Archaeologists Date Prehistoric Temples in Hawaii to establish origins of First Kingdom
The prehistoric religious temples of Hawaii are being dated by researchers with the help of small sea creatures.
Indigenous temples of Hawaii, known as heiau, can be found across the islands. Dr. Patrick Kirch of the University of California at Berkeley and colleagues have been studying these temples to determine when exactly the native peoples first united under a single ruler, after generations of living under multiple smaller chiefdoms. Establishing a timeline will give historians and archaeologists a better understanding of the origins of Hawaii’s first kingdom.
To do this the researchers first examined the temples, which consist of small shrines and the ruins of larger monuments, and then analyzed the contents found within, specifically on the second largest of the Hawaiian Islands, Maui.
A depiction of a royal heiau (Hawaiian temple) at Tiritatéa Bay (now Kealakekua Bay). Illustration circa 1816. Public Domain
According to science news website Western Digs, Kirch says the temple sites have remained mostly untouched over time, noting “[Maui] is one of the few places in the Hawaiian islands where the archaeological landscape of an entire ancient district is still intact, not disturbed either by plantation agriculture or modern tourism or housing developments.” This preservation allowed the research team to access the various types of temples and locate the sea creatures they’re looking for: stony coral branches called Pocillopora meandrina, or Cauliflower coral.
Pocillopora meandrina coral in natural habitat, Hawaii. Wikimedia, (CC BY SA 2.0)
Kirch explains that temple creation was an important part of ensuring political consolidation by the chiefs. Ancient rulers of Hawaii increased religious authority by building temples and shrines and bolstering the importance of both. This allowed them to “wield economic and political authority,” writes Western Digs. It is thought that the placement of religious sites near agricultural land created a symbolic connection between the leaders and the gods who were believed responsible for the bounty of food. Due to this increased association, tributes of the harvest would be directed to the leaders more readily.
Hundreds of years ago, the coral were built into the walls of shrines and temples, and were also left as offerings on altars. "We do not know the exact ideology behind this, but there are hints in Hawaiian traditions that the corals may have represented the god Kane — the god of flowing waters, irrigation, and the taro plant — or possibly the god Lono, the god of dryland farming and the sweet potato," explains Kirch.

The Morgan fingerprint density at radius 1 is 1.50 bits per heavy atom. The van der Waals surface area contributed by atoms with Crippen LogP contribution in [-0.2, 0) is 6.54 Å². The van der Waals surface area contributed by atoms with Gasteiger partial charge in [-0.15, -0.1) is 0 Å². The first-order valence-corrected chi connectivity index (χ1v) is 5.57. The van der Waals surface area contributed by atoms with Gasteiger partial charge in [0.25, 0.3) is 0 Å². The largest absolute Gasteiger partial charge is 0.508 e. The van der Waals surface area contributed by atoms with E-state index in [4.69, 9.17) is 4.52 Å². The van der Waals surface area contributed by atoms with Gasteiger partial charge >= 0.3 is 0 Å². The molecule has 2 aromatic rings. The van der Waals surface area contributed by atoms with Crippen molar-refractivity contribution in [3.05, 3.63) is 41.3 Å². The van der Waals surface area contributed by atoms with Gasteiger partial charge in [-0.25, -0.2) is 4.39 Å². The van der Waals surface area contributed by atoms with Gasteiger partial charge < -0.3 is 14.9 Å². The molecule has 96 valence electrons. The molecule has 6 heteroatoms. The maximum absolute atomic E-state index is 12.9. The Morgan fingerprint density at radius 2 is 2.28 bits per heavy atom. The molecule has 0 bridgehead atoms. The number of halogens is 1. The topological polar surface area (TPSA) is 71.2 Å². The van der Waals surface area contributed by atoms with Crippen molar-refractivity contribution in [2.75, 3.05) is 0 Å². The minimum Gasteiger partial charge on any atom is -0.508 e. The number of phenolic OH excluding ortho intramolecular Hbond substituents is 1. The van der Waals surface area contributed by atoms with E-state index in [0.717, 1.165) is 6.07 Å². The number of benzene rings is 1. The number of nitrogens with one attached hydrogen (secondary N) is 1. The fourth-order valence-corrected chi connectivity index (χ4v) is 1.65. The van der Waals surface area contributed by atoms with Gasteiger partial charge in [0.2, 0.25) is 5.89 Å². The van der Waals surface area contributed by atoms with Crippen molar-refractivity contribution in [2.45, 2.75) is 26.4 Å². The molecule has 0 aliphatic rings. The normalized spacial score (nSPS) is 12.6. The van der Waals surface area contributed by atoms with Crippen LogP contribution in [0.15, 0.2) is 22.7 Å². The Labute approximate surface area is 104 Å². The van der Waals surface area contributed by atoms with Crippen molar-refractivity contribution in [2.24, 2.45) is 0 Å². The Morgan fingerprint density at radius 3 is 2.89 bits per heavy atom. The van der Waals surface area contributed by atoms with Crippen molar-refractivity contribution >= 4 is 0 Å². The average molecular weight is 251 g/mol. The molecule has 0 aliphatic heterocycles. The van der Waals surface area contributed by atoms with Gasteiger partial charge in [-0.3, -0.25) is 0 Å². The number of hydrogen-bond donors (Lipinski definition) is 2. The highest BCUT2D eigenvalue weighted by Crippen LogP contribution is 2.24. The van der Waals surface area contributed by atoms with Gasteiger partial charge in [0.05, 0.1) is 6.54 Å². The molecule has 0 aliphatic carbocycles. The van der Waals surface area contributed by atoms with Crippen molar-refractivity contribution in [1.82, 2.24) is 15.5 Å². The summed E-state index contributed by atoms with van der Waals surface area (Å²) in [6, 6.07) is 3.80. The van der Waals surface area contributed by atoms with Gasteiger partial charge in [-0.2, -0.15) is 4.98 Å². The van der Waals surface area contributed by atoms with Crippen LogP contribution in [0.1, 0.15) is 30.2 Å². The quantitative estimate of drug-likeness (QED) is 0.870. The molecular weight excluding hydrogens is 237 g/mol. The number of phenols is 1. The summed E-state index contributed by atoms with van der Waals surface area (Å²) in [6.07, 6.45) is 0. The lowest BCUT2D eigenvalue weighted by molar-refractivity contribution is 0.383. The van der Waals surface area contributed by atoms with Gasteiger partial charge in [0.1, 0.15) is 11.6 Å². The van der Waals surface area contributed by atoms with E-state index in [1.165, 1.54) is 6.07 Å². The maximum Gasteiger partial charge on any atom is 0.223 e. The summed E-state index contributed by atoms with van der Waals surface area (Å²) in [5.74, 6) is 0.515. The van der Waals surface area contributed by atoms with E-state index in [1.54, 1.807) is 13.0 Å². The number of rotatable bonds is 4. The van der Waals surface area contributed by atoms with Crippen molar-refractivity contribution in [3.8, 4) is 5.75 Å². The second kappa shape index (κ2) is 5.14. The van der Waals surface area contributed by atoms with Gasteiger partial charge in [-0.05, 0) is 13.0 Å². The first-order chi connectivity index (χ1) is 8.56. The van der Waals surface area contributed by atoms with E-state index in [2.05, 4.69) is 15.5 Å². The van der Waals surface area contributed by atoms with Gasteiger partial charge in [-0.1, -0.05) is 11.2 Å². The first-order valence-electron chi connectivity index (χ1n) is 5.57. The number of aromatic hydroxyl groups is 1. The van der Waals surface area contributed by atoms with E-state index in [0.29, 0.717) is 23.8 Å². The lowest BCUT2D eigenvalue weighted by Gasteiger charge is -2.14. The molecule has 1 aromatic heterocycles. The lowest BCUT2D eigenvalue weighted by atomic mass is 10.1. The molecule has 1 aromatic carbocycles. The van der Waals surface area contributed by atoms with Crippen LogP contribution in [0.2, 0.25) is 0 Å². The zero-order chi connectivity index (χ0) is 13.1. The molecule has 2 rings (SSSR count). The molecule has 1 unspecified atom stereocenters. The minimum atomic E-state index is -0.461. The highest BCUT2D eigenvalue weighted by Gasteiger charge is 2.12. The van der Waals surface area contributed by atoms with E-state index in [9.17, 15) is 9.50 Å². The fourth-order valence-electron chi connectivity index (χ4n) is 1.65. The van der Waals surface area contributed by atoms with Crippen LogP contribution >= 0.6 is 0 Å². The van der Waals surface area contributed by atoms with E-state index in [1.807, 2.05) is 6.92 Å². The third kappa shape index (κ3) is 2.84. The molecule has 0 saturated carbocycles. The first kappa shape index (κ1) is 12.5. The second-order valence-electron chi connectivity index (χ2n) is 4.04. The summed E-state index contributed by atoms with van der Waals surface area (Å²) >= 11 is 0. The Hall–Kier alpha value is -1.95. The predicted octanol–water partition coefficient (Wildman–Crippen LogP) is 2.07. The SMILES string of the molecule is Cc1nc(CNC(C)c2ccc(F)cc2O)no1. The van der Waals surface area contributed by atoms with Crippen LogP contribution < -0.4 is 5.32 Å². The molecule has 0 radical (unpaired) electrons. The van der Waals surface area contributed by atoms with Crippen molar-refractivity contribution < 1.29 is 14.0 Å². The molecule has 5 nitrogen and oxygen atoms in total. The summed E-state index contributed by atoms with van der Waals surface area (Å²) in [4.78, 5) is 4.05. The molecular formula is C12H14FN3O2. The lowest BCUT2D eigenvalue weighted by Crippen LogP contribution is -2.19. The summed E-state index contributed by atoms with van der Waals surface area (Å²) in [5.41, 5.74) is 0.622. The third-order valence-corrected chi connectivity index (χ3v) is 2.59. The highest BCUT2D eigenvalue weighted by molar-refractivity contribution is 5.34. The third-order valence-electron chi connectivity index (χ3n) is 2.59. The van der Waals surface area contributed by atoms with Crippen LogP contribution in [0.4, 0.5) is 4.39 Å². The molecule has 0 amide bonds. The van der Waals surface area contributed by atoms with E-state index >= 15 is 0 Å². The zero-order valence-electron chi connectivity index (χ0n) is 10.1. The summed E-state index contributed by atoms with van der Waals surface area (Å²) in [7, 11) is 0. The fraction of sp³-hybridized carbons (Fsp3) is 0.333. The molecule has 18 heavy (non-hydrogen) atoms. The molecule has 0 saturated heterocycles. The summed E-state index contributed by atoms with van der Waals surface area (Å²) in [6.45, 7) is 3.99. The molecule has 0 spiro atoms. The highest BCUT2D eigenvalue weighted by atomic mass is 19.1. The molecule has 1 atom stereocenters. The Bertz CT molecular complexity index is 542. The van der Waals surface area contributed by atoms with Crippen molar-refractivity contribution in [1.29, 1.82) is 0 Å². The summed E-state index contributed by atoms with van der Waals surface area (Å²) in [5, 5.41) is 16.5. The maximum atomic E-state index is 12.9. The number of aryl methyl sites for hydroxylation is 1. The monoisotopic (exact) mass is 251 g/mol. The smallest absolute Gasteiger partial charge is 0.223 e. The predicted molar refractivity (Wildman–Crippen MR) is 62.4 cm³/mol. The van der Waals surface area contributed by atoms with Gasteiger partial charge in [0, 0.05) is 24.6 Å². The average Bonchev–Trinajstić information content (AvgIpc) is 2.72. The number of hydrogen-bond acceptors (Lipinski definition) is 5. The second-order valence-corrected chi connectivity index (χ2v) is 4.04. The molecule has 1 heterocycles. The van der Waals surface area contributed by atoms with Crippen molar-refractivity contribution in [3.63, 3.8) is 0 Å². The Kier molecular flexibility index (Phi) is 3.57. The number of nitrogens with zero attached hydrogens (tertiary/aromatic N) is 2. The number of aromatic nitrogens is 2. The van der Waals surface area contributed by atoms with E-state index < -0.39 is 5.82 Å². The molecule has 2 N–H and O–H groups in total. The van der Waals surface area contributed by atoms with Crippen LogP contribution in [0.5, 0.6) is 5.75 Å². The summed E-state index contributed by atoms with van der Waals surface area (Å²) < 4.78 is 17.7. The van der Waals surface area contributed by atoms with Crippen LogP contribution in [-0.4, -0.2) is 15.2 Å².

Hawaiian Sweet Potato God, possibly a depiction of Lono. Wikimedia, (CC BY-SA 2.0)
A study published in the Journal of Archaeological Science by Kirch and colleagues reports that the team analyzed coral remains found at 26 different temples sites. Previous studies had radiocarbon dated the charcoal from the temples, and results suggested construction dated between the years 1400 and 1650. However, Kirch and team recently tested the coral from the sites to determine uranium levels, instead of radiocarbon dating. Observing the predictable decay rates of the uranium levels in the coral gives scientists a more precise dating system, with smaller margins for error.
Cauliflower coral (Pocillopora meandrina). Public Domain
Based on the new findings from the coral found at the Maui Island temples, it is believed that a surge of religious construction in ancient Hawaii occurred within a relatively short period of time, beginning in 1550 A.D. and continuing until 1700 A.D. This determination corresponds with the historical understandings of the area. The study abstract offers that this dating matches closely with "the reigns of Maui rulers credited in Hawaiian traditions with establishing and strengthening the first island-wide polity, and underscores the importance of monumental ritual architecture in the emergence of archaic states in ancient Hawai'i."
Hawaiian deity figure, possibly the God of canoe carvers. Public Domain
These new discoveries shed light on the ancient power structures of the island culture, and how that power came to be centralized. And even though the original temple structures are no more, thanks to the Cauliflower coral researchers now have a richer understanding of the potential motivations, practices, and everyday lives of the people who lived there.
Featured Image: One side of Puʻukohola Heiau, a Hawaiian temple used as a place of worship and sacrifice. Wikimedia, Bamse/GFDL
By Liz Leafloor